API talks about new engine oil standards development and sustainability

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Lubricant sustainability

Lubricant sustainability

Lubricant sustainability – In a webinar promoted by Brazilian Petroleum Institute (IBP) Lubricants Commission, on July 12, the American Petroleum Institute (API), represented by Mr. Bill O’Ryan, Senior Manager of the Engine Oil Licensing and Certification System (E.O.L.C.S), among others, brought relevant information on emerging categories and lubricant sustainability. The recent API SP classification and the PC-12 proposal were extensively detailed to the public watching on YouTube. The Sustainability of lubricants deserved a special focus, with the launch of the Technical Report API TR 1533, which is available free of charge on the API website.

Delma Quintanilha, responsible for the API office, located in Brazil, in charge of Latin America, Africa, Portugal and Spain, reinforced API’s objective of supporting the industry to work with more safety and efficiency, reliability, profitability and sustainability in all parts of the world . She recalled that among the programs that the entity developed in response to a market demand for the establishment of standards, the most relevant for the public interested in lubricants is the one that performs the certification and licensing of automotive oils, called E.O.L.C.S., which, in some countries, it already serves as an entry filter for the commercialization of automotive oil.

New categories for new technologies

Bill showed that in the range of oil categories for gasoline engines, the last one launched was API SP, in 2020, introducing seven new engine tests and limits for pre-ignition at low speeds (LSPI), fuel economy and retention of this parameter, better engine durability and protection against wear.

As for heavy engine oils, Bill commented on the automotive industry’s requirement for a new category, replacing the current CK-4 and FA-4. This project is called PC-12 (Proposed Category 12) and has as its guideline the control of air pollution in new heavy-duty engines. “The new standards, which is the first update to clean air standards for heavy duty trucks in more than 20 years, are more than 80% stronger than current standards, beginning with model year 2027,” said Bill.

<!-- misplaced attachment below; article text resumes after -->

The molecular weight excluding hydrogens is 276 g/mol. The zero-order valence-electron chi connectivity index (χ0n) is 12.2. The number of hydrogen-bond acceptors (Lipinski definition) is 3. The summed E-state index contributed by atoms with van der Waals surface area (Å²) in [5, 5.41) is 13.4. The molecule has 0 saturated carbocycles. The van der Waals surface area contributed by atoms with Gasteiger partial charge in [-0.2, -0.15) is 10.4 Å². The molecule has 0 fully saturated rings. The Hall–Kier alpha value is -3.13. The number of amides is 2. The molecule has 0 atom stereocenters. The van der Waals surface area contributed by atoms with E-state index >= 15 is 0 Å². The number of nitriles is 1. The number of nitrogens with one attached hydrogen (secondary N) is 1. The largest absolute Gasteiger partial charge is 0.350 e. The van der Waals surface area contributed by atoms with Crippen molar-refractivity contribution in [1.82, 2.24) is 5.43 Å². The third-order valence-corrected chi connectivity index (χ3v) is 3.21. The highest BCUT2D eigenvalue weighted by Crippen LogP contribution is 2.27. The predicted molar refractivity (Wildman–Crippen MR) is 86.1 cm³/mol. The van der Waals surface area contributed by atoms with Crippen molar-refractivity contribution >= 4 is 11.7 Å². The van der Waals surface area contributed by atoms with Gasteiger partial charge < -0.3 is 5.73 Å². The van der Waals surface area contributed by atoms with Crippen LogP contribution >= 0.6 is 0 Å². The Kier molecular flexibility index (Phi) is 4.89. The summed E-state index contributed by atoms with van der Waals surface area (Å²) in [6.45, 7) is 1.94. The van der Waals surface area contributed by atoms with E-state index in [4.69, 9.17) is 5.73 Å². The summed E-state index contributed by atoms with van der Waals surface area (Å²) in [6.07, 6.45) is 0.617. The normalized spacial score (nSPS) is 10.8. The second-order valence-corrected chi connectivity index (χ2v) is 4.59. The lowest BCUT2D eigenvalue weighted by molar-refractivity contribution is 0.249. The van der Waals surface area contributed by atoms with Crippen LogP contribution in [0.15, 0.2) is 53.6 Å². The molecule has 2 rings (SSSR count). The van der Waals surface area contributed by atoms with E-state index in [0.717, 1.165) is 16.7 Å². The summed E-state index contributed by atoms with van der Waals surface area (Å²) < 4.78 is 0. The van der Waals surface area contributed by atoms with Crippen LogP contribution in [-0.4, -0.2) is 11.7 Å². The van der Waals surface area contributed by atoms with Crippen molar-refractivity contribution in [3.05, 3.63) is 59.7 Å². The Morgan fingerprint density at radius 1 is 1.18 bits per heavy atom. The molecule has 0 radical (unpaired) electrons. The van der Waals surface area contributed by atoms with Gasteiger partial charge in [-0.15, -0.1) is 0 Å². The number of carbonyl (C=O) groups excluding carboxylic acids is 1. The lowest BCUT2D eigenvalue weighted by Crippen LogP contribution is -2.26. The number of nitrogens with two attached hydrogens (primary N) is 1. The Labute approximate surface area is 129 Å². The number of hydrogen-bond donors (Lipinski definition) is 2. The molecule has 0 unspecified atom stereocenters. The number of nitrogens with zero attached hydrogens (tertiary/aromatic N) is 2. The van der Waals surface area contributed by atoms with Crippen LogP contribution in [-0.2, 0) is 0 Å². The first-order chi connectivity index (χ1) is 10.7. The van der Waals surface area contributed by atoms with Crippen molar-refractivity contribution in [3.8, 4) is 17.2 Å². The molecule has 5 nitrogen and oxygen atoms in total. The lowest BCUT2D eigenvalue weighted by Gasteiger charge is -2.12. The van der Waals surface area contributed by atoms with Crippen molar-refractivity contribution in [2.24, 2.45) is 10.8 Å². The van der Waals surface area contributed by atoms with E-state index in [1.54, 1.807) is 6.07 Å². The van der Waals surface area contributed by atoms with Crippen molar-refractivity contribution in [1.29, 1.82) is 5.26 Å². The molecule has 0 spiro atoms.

Counterfeiting – A widespread industry issue

Bill O’Ryan further said that product counterfeiting exists and is a topic of concern for the automotive industry. These products, in addition to harming consumers, can compromise the performance of engines and the integrity of the industry. It is not a problem limited to a single region or country, unfortunately it is a global phenomenon and no brand is immune from this crime. Even some API trademarks have been found in the market with gross fakes. “We found a starburst for diesel engines and we don’t have starburst for diesel engines,  only for gasoline engine oils,” recalled Bill.

API works with licensed oil marketers when their products suspected of counterfeiting, providing test results and source information, samples when required and support for further investigations by the producer. If it is a company that is not licensed, the API works to withdraw the product from the market, cease using its brand and alert consumers, providing public notice.

Sustainability has become a global focus

Sustainability has become the global focus of all types of industry and it would not be different with lubricants. There is a need for the lubricants industry to have a clearly defined document capturing accepted terminology and methodology for life cycle analysis of lubricant products.

Lubricant customers are increasingly asking lubricant marketers for sustainability metrics. “Developing guidelines for calculating metrics became a critical area for API to focus on as the industry seeks to reduce and evaluate greenhouse gas emissions,” said Bill.

In June 2021, API formed a Lubricant Sustainability Working Group to define terminology and identify the best practices for life cycle assessment of lubricants and specialty products in the marketplace to promote consistency across the industry. The idea was to produce API best practices and coordinate and liaise with industry groups regarding global sustainability efforts underway with ILMA, ATIEL, UEIL, ALIA and others.

In May of this year, API published Technical Report (TR) 1533, Lubricants Life Cycle Assessment and Carbon Footprint – Methodology and Best Practice, to promote a harmonization of concepts for the industry and helps to enhance customer confidence with product benefit claims related to sustainability. These lubricants include engine oils, transmission fluids, greases and industrial oils such as thermal fluids, hydraulic fluids and gear oils.